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Steve Keen on why the Greek finance minister is fantastic, Euro QE will not work and how conventional economists have no idea how the real world works.
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- 2 months ago
- over 2 years ago
As far as Greece is concerned, your approach of expecting a problem of private debt and "modern debt jubilee" financing the private sector to correct bank insolvency, well, it will just not work! The case of Greece has the problem of capital flight making banks insolvent; and capital flew because of government insolvency and inability to bail them out. So, your approach sees the problems backwards!
The chances of "QE for the people" working are very slim. It needs to combine its sterilization with a financial transactions tax... Otherwise, it's not QE; it's sovereign money, as Positive Money UK is advocating.
I am sorry that this cannot solve the problem in the case of the Eurozone; no monetarily sovereign countries there (I suppose you are sorry too, but not as much as I am)! Eurozone, supposedly, cannot print money. Unfortunately again, Greek debt troubles, which keep the problems of the monetary and banking system under discussion, were never those of significant private debt.
Thus, the real problem, along with convincing of a solution, goes around you and knocks you on your back. You are trying to tempt the bankers: they will not bite. If I (being no economist) can understand your approach, they definitely can too.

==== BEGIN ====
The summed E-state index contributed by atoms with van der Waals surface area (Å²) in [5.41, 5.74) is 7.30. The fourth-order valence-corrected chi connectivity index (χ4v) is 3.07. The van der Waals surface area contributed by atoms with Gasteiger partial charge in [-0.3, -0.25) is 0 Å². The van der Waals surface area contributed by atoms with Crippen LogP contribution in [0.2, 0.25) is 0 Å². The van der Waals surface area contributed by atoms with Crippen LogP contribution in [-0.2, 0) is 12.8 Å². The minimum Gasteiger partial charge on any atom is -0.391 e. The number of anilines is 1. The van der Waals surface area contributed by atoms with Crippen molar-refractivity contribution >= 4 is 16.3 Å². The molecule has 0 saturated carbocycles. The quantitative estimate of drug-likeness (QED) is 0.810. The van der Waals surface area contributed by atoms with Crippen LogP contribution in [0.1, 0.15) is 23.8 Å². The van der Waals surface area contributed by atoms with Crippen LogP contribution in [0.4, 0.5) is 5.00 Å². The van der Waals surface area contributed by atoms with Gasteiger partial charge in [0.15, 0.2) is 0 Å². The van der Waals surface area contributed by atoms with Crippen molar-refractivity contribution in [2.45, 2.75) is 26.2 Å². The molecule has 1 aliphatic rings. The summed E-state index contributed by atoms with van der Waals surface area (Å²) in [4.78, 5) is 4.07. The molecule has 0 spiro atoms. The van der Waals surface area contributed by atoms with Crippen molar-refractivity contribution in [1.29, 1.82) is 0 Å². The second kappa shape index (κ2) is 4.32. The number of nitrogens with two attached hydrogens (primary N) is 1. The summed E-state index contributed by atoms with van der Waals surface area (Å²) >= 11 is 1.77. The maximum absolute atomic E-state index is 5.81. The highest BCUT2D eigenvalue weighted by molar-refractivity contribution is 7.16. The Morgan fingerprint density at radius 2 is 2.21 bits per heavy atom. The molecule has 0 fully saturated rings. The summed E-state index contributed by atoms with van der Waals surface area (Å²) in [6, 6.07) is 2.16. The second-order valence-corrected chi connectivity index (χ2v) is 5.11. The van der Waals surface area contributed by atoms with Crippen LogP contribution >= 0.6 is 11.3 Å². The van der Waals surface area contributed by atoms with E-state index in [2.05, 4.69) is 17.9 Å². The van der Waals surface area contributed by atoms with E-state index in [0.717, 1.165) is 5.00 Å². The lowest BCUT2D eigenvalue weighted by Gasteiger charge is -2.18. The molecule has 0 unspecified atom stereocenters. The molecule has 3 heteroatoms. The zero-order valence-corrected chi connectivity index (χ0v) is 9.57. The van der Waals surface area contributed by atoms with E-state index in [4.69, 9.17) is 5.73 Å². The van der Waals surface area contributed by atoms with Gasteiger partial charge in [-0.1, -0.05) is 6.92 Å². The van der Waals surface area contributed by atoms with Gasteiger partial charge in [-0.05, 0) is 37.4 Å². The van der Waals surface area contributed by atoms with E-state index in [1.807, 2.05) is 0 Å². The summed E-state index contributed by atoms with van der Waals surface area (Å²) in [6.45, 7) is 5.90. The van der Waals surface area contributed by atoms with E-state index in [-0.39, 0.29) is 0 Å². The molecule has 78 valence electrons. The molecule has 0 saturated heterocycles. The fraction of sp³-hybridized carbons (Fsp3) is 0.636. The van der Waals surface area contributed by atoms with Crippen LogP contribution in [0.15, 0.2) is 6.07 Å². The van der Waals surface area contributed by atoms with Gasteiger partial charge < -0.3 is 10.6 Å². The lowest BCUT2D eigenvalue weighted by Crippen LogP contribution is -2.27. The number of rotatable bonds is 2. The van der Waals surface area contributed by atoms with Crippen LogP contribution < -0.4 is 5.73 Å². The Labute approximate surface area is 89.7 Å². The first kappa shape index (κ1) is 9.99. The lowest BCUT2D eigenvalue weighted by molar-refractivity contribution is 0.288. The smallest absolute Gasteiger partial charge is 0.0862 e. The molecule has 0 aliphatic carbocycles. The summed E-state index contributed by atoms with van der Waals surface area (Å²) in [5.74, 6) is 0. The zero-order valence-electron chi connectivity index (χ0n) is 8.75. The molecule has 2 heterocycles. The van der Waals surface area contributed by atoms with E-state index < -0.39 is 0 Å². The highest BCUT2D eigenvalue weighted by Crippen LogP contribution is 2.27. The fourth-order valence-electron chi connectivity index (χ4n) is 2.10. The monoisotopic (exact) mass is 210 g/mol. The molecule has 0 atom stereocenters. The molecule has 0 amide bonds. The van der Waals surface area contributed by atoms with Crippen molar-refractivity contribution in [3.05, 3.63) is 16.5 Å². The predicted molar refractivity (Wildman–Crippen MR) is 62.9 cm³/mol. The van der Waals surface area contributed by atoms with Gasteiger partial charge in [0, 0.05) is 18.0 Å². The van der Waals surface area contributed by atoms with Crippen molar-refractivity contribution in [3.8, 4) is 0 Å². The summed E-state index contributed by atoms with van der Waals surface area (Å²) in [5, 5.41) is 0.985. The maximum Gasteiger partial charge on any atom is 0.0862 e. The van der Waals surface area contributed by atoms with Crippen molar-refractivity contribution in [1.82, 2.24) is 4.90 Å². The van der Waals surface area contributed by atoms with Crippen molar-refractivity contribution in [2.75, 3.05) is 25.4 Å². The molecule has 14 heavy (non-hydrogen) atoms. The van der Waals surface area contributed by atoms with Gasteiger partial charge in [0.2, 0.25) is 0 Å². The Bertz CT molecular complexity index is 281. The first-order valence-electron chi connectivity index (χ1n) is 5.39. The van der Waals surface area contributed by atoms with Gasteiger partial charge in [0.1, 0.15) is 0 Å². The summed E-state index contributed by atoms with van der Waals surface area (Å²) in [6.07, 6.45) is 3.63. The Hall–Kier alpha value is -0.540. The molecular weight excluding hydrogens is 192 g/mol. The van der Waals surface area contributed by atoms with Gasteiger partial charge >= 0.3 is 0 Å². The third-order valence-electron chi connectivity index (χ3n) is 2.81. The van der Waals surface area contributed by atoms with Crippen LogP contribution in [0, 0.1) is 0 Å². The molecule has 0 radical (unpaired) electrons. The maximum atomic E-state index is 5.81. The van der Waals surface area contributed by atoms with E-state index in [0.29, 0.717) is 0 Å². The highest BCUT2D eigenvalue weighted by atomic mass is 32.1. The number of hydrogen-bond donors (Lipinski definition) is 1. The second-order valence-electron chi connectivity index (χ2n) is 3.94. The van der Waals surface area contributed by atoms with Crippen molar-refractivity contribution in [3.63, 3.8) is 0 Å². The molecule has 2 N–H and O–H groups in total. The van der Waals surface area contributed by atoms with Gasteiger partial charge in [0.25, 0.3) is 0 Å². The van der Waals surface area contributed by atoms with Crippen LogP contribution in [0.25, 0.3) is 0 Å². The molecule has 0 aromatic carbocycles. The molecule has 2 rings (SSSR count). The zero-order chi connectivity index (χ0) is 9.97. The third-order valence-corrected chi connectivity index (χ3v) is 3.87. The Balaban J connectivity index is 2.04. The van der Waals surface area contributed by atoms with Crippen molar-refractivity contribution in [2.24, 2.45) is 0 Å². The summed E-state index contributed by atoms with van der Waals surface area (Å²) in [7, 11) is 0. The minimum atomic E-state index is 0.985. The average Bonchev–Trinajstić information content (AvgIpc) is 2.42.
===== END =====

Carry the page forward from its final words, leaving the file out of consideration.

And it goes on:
Professor Keen, I do not like saying this, but it is not good that you are discussing the case of Eurozone debt (trying to account it to the EU).
Your claim, of private debt beibng the problem, is not telling us why this happened. It does not discuss that bank lending was profligate. The reason you are not telling us is, in fact, very clever: you want to avoid being that radical as to have to say that it is the banks' fault, so that there is a chance that we can get policies of debt relief for the private sector, and "kick the can down the road". This is, also, very clever, because for national debts, usually, there is another "solution": devaluation, i.e., money printing by the central bank, without countermeasures to downscale bank lending. This only works with sovereigns.
Prof. Steve Keen, I have to tell you that you have it all wrong for the Greek private debt! Maybe you love telling stories about private debt being the problem --and I do not disagree with you on that-- that is not making it the case everywhere!!!
Greek private debt at the beginning of 2010 was just about 125%.